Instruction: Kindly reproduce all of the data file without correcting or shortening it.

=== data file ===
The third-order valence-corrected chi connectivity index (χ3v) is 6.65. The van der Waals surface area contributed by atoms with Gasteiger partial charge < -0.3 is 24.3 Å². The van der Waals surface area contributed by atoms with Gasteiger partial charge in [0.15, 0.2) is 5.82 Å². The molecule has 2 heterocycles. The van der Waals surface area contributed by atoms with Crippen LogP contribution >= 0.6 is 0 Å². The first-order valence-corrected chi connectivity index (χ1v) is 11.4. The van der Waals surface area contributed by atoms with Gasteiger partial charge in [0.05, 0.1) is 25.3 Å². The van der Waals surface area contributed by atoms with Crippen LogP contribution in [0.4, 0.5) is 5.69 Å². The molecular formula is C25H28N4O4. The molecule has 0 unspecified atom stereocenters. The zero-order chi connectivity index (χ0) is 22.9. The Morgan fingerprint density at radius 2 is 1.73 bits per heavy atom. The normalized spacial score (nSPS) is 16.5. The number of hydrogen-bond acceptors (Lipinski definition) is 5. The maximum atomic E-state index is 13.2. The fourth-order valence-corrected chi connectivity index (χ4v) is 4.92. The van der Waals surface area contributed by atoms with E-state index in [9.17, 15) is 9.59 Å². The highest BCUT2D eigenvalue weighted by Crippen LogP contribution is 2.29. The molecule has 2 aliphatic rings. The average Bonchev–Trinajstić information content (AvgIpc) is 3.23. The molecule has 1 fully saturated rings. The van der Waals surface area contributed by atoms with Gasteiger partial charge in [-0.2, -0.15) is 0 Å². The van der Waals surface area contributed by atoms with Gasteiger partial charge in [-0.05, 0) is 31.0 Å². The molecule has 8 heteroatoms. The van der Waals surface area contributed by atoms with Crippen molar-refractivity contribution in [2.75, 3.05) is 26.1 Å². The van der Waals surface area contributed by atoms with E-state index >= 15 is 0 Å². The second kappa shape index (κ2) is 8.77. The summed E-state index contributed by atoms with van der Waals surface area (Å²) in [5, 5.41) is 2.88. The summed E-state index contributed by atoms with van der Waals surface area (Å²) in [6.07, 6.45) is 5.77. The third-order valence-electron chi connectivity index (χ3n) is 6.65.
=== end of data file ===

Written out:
The third-order valence-corrected chi connectivity index (χ3v) is 6.65. The van der Waals surface area contributed by atoms with Gasteiger partial charge < -0.3 is 24.3 Å². The van der Waals surface area contributed by atoms with Gasteiger partial charge in [0.15, 0.2) is 5.82 Å². The molecule has 2 heterocycles. The van der Waals surface area contributed by atoms with Crippen LogP contribution >= 0.6 is 0 Å². The first-order valence-corrected chi connectivity index (χ1v) is 11.4. The van der Waals surface area contributed by atoms with Gasteiger partial charge in [0.05, 0.1) is 25.3 Å². The van der Waals surface area contributed by atoms with Crippen LogP contribution in [0.4, 0.5) is 5.69 Å². The molecular formula is C25H28N4O4. The molecule has 0 unspecified atom stereocenters. The zero-order chi connectivity index (χ0) is 22.9. The Morgan fingerprint density at radius 2 is 1.73 bits per heavy atom. The normalized spacial score (nSPS) is 16.5. The number of hydrogen-bond acceptors (Lipinski definition) is 5. The maximum atomic E-state index is 13.2. The fourth-order valence-corrected chi connectivity index (χ4v) is 4.92. The van der Waals surface area contributed by atoms with E-state index in [9.17, 15) is 9.59 Å². The highest BCUT2D eigenvalue weighted by Crippen LogP contribution is 2.29. The molecule has 2 aliphatic rings. The average Bonchev–Trinajstić information content (AvgIpc) is 3.23. The molecule has 1 fully saturated rings. The van der Waals surface area contributed by atoms with Gasteiger partial charge in [-0.2, -0.15) is 0 Å². The van der Waals surface area contributed by atoms with Gasteiger partial charge in [-0.05, 0) is 31.0 Å². The molecule has 8 heteroatoms. The van der Waals surface area contributed by atoms with Crippen molar-refractivity contribution in [2.75, 3.05) is 26.1 Å². The van der Waals surface area contributed by atoms with E-state index >= 15 is 0 Å². The second kappa shape index (κ2) is 8.77. The summed E-state index contributed by atoms with van der Waals surface area (Å²) in [5, 5.41) is 2.88. The summed E-state index contributed by atoms with van der Waals surface area (Å²) in [6.07, 6.45) is 5.77. The third-order valence-electron chi connectivity index (χ3n) is 6.65.